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Speaking to a capacity crowd in the Joseph Smith Building on the university’s Provo campus, Elder Holland explored the importance of scholarship and discipleship and how, in both, representing the Savior is most important.

“I care about [Elder Maxwell’s] name, about the life he lived, the legacy he left, and the legacy that will run on into the 21st century and beyond,” Elder Holland said. “In great measure the Neal A. Maxwell Institute for Religious Scholarship will, for good or ill, be the means of communicating much of that legacy to an ever-younger, ever-newer generation in the Church who never heard Elder Maxwell’s voice, nor delighted in his prose, nor felt the fire of his faith.”

Elder Neal L. Maxwell was a member of the Quorum of the Twelve Apostles. He died in 2004.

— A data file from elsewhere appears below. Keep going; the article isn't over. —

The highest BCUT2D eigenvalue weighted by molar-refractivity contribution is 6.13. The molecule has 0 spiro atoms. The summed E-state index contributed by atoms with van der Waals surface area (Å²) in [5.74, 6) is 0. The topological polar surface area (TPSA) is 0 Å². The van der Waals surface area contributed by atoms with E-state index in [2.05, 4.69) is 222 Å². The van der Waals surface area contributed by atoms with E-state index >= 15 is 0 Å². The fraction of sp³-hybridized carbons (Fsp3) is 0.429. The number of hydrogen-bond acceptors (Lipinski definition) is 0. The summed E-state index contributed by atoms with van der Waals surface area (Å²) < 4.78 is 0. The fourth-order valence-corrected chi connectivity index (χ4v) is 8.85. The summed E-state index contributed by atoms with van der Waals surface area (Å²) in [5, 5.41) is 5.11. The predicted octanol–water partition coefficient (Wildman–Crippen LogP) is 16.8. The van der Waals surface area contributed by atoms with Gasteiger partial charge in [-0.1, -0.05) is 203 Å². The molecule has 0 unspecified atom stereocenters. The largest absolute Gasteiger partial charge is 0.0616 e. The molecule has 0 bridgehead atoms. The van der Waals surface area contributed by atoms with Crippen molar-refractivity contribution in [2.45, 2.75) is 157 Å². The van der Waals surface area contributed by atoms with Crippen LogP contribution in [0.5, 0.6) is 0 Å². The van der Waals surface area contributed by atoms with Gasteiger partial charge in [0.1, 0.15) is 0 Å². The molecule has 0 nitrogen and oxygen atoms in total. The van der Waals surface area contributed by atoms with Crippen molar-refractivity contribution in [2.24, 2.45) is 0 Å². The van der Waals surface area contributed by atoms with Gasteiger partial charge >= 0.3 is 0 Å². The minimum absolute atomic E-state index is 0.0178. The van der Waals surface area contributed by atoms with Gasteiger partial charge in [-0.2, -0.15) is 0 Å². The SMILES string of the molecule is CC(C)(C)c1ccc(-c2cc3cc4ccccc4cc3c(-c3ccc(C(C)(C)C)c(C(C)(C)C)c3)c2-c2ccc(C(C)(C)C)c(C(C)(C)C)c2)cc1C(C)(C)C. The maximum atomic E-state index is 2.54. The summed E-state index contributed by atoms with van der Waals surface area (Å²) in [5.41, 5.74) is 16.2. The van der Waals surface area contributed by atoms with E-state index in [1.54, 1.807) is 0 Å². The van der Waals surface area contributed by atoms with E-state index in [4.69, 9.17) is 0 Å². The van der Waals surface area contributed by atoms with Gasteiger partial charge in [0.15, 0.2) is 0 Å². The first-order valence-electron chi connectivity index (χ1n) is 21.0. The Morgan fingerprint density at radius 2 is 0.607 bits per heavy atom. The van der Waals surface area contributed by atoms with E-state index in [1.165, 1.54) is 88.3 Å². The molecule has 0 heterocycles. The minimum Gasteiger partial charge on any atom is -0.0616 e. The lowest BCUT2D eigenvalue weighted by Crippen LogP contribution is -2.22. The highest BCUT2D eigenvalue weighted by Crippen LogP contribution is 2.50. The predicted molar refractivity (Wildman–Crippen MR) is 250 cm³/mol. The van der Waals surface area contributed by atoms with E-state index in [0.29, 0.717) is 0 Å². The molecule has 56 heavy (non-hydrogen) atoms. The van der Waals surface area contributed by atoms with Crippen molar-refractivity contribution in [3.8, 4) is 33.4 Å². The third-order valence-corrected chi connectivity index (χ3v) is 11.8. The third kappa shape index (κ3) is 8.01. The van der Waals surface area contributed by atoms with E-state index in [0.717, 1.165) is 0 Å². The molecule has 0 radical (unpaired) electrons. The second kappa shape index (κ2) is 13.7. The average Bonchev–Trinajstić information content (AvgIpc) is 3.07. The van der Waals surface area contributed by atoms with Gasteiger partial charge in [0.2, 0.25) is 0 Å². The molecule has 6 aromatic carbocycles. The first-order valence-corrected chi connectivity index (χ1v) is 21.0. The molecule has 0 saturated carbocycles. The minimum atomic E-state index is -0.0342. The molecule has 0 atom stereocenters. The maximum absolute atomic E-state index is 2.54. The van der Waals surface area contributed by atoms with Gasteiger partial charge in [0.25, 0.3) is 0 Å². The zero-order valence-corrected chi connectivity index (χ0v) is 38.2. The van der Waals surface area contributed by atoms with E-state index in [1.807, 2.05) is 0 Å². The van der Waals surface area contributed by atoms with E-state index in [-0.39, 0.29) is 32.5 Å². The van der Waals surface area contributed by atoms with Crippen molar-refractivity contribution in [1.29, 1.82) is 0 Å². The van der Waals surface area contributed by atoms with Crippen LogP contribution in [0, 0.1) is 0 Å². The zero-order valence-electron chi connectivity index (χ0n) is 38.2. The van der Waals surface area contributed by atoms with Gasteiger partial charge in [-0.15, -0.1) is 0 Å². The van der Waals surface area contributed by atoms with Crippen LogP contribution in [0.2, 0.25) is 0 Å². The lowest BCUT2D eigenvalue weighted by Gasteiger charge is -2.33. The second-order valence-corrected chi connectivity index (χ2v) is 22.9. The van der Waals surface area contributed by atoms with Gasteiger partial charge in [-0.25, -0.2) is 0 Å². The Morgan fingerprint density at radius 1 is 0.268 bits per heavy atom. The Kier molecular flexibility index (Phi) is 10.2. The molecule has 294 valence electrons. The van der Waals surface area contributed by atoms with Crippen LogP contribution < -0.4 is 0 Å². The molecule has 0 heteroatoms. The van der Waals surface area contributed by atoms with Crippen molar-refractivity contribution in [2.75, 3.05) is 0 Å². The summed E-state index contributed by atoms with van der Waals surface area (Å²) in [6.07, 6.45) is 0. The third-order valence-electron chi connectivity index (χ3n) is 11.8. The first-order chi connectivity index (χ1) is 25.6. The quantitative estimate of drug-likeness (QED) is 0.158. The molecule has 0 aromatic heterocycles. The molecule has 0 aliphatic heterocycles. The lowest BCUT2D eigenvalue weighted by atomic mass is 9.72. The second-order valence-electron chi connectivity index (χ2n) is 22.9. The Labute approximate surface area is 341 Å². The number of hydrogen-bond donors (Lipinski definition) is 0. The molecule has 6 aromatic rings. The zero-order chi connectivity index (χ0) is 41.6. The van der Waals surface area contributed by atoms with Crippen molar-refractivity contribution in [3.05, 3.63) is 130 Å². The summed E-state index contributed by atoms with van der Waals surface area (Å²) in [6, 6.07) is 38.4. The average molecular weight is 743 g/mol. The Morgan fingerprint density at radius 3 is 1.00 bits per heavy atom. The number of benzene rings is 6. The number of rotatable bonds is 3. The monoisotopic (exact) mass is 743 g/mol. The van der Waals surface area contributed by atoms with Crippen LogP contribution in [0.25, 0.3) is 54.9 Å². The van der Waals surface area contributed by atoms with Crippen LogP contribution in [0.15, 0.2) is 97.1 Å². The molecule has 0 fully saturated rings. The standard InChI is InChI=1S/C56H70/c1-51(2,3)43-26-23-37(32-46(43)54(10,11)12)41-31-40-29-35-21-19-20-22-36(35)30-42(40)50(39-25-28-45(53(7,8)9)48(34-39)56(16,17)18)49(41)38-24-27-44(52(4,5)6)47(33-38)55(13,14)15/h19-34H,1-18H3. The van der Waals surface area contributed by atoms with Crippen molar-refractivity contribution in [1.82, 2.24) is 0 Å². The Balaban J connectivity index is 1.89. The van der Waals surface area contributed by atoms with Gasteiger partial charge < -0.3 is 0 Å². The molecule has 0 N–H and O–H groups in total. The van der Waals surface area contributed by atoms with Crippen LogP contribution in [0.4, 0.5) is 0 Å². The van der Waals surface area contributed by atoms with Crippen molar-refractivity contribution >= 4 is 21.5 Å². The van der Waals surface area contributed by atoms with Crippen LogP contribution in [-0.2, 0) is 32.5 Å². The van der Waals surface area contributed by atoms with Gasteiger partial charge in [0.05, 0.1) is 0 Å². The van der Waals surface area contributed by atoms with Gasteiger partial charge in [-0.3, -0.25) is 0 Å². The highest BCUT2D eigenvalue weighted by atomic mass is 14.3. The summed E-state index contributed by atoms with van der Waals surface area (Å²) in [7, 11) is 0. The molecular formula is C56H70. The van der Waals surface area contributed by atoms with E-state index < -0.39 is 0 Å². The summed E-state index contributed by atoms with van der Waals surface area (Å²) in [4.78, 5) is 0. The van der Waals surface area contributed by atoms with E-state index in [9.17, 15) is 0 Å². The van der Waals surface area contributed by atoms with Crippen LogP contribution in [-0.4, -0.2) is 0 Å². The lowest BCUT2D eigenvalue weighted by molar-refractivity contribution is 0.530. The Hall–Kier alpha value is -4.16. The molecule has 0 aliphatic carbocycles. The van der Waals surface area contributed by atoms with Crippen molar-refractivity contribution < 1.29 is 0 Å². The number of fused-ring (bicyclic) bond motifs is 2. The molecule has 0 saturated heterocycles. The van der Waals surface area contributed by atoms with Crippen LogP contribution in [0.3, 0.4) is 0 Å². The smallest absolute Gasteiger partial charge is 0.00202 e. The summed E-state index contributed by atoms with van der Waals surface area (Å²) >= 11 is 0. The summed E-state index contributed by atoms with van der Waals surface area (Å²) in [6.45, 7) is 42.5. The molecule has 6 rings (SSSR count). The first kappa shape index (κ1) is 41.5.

Elder Holland told the crowd of scholars and students, “We are at a moment in His Church, the Savior’s Church, when there is a demonstrable, near-tangible hastening of the work. These continue to be the latter days with no one knowing when that last ‘last day’ is going to be.”

The Maxwell Institute at BYU has an important—and exciting—part in the future of the Church.

Continuing revelation to prophets, seers, and revelators is significant and will continue to be evident in the guidance of the Church. Just as an individual must “open the door” and allow Christ into his or her life, so does the Maxwell Institute in the academic world.

“How do we best and most warmly open that door, personally and professionally, and on what do we sup when the Master is admitted?” he asked. He noted that with such good hearts and minds laboring so faithfullly, conversations in the Maxwell Institute will be consistent in every way with His gospel, His grace, His life, His loving, persistent plea to “Come, follow me.”

To read the full article on LDS.org, click here